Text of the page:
"I felt it was necessary as a public lawmaker to share, not to just hide in my house for several weeks hoping that I’d be OK but essentially just to be transparent with the public that this thing is real," Bowen said. "It's really important. Instead of feeding our sense of embarrassment or being so protective of yourself that you're not protecting the public."

    Evers has said that any state worker with suspected, confirmed or direct exposure to COVID-19 should notify their supervisor, who would then notify human resources, which would then notify others who were in close contact with the reporting employee.

    Employees are then asked to quarantine for a minimum of 14 days, and the worksite is cleaned and disinfected.

    Policies on such issues for lawmakers and legislative staffers would be set by legislative leaders, not Evers.

    Vos and Senate Majority Leader Scott Fitzgerald have both been vocal critics of Evers' mask mandate and other efforts aimed at combating the spread of COVID-19.

    Fitzgerald has also insisted that state Senate employees don't need to wear masks while working at the Capitol.


    "I won't be pushed around by Dane County or the Evers Administration — we control the Senate wing," Fitzgerald told the Associated Press in July. "Senators should be able to decide what they do in their own offices."

    t's unclear whether those infected with the virus contracted it at the retirement party or another event. Sources have cited the party as well as a fundraiser held last month by the Republican Assembly Campaign Committee as potential sources of the outbreak.

    The Committee to Elect a Republican Senate held another fundraiser shortly before the Assembly event.

    Republicans have continued to have in-person events, fundraisers and rallies, and have not required attendees to wear masks.

    On Thursday, at least five Assembly Republican lawmakers attended an indoor event hosted by Pro-Life Wisconsin and were not wearing masks in photos posted to Twitter by Rep. Ken Skowronski, R-Franklin. The post was later deleted.

    Democrats have instead largely shifted to virtual fundraisers, socially distanced, outdoor campaign stops and drive-in rallies.

    Gail Scott, health officer for the Jefferson County Health Department, said her office did not have any information about the Sept. 17 fundraiser held at Milford Hills in Johnson Creek for the Republican Assembly Campaign Committee.

    A Milford Hills manager declined to comment when asked about any COVID-19 cases linked to the fundraiser, other than telling a Journal Sentinel reporter that it was "an outdoor event."

    Republicans who control the Legislature have faced criticism recently for not putting forward strategies to combat the coronavirus, especially as Wisconsin faces one of the worst COVID-19 outbreaks in the country.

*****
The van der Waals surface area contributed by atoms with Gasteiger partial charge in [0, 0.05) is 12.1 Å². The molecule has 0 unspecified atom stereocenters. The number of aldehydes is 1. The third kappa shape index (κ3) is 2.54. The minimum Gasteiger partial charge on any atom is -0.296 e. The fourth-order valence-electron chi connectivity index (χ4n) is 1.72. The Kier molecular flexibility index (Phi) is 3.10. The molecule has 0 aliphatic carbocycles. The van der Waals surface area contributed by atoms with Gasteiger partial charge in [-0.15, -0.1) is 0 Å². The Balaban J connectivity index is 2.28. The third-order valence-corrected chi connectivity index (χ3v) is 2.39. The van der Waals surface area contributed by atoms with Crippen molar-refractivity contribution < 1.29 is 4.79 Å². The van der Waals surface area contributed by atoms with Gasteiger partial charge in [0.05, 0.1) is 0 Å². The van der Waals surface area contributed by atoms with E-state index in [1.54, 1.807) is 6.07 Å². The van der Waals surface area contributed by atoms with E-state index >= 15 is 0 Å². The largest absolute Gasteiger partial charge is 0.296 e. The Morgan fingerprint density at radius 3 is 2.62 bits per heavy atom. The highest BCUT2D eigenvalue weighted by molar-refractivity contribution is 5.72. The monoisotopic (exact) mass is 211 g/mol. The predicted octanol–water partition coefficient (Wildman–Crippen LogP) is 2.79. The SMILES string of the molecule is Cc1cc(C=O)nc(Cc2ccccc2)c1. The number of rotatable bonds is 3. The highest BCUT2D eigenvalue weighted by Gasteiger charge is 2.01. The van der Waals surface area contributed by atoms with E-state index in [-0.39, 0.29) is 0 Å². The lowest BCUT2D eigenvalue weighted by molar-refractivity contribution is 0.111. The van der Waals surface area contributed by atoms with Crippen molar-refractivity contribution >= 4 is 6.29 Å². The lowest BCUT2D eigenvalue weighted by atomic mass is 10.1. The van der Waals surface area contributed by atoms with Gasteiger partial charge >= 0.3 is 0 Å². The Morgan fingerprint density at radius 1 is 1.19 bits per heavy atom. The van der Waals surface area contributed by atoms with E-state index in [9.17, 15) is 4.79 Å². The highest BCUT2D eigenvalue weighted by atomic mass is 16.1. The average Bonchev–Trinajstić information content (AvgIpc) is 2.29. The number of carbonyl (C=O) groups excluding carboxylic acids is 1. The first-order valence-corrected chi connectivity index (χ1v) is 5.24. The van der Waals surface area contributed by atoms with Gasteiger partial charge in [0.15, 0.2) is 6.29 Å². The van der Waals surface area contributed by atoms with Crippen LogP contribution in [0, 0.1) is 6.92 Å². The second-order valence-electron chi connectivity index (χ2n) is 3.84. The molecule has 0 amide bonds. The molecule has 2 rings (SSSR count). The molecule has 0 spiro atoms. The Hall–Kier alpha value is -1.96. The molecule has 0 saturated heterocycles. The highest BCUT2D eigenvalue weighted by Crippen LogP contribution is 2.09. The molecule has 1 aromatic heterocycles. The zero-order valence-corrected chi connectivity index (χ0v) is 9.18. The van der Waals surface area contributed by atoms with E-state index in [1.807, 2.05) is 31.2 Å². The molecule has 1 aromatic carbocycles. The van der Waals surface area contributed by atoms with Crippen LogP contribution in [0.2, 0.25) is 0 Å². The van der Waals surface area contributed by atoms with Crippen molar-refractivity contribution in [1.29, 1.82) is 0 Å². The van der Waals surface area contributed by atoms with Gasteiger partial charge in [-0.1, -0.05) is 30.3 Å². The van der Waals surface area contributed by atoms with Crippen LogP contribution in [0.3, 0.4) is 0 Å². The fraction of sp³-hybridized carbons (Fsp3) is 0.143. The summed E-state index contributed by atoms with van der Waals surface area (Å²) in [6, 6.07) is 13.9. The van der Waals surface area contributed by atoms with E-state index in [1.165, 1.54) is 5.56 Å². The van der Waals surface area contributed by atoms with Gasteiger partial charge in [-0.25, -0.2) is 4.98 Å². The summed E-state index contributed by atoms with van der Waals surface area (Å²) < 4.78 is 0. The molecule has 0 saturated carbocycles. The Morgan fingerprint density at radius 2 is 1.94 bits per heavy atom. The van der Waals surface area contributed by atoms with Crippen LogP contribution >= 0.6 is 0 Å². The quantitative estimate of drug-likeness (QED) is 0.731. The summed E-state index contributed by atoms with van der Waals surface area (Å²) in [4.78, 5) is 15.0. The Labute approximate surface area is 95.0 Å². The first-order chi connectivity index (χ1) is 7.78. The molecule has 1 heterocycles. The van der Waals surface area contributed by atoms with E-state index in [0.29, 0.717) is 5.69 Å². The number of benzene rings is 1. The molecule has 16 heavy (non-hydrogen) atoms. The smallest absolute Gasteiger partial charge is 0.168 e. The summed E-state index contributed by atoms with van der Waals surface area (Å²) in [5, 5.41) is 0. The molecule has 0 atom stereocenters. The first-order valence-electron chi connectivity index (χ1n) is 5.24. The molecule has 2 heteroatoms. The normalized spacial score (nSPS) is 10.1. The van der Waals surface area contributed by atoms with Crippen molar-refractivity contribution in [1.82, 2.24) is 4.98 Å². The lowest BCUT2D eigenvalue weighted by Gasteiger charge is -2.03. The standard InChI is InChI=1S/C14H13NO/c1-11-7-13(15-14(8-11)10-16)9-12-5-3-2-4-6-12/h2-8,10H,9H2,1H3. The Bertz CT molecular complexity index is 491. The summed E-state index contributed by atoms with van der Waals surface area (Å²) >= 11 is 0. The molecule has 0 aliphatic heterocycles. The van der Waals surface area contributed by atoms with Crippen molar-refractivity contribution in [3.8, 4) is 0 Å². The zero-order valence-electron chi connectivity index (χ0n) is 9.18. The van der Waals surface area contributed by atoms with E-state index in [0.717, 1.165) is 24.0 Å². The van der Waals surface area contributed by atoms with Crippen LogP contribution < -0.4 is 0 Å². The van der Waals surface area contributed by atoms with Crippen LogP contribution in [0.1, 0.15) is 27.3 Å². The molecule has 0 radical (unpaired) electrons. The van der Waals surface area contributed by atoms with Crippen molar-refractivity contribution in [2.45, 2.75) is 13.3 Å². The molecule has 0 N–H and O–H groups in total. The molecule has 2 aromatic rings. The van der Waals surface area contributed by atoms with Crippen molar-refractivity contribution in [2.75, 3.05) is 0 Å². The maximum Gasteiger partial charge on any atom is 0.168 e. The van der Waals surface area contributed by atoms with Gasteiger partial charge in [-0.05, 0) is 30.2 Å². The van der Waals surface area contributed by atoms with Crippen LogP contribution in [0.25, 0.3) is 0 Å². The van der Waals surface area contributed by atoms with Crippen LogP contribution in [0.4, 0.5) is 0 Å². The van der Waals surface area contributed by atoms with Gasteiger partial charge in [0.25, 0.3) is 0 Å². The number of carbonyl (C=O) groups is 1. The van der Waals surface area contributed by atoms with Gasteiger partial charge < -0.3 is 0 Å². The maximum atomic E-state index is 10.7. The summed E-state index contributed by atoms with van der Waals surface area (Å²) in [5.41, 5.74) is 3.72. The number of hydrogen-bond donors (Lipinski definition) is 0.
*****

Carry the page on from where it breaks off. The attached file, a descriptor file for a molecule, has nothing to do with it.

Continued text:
The Wisconsin Legislature has been the least active full-time state legislative body in the country since states began taking measures to combat the COVID-19 pandemic, according to a WisPolitics.com review published earlier this month.

    Vos on Friday wrote on Facebook that criticism of the Legislature's inactivity is unfair.

    "(Gov. Tony) Evers hasn't given us any concrete ideas as to what we could pass beyond the comprehensive bill we already supported," Vos wrote in response to criticism from his opponent. "He wants to shut down the state, I oppose that. Beyond that, ask yourself what else could be done to fight the virus beyond following the CDC guidelines. This is fear-mongering and really disappointing behavior from Gov Evers."

    Legislative leaders are in court now trying to throw out Evers' statewide mask mandate. CDC guidelines include wearing a mask when around other people.

    The mandate is supported by a vast majority of Wisconsin voters, according to recent Marquette University Law School polling.

    The GOP lawmakers already have the power to end the mask mandate by voting to end the governor's health emergency. But instead, legislative leaders are opting to spend taxpayer dollars to hire private attorneys to accomplish the same goal.
     
    pharma and BRiT like this.
  18. pascal

    Veteran

    Joined:
    Feb 7, 2002
    Messages:
    1,908
    Likes Received:
    142
    Location:
    Brasil
    It is a possibility.
    We will know when the vaccination test is finished, and it will be soon.
    The ones who received placebo (control group) will receive the real one too after this phase.
    They ended phase 3 first shot yesterday. There is no more volunters.

    We have a second vaccine shot next month.
    We are feeling prety well.

    Interesting article about BioNTech: https://www.wsj.com/articles/how-pf...eader-in-coronavirus-vaccine-race-11603359015
     
    tinokun and BRiT like this.
  19. BRiT

    BRiT (>• •)>⌐■-■ (⌐■-■)
    Moderator Legend Alpha

    Joined:
    Feb 7, 2002
    Messages:
    17,946
    Likes Received:
    19,124
    Ohio has had it's worst day ever, for 4 days in a row, with 2858 new COVID19 cases. One month ago it was around 1K new cases, some days under, some days over. What a turn for the worst.
     
    tinokun likes this.
  20. BRiT

    BRiT (>• •)>⌐■-■ (⌐■-■)
    Moderator Legend Alpha

    Joined:
    Feb 7, 2002
    Messages:
    17,946
    Likes Received:
    19,124
Loading...

Share This Page

  • About Us

    Beyond3D has been around for over a decade and prides itself on being the best place on the web for in-depth, technically-driven discussion and analysis of 3D graphics hardware. If you love pixels and transistors, you've come to the right place!

    Beyond3D is proudly published by GPU Tools Ltd.
Loading...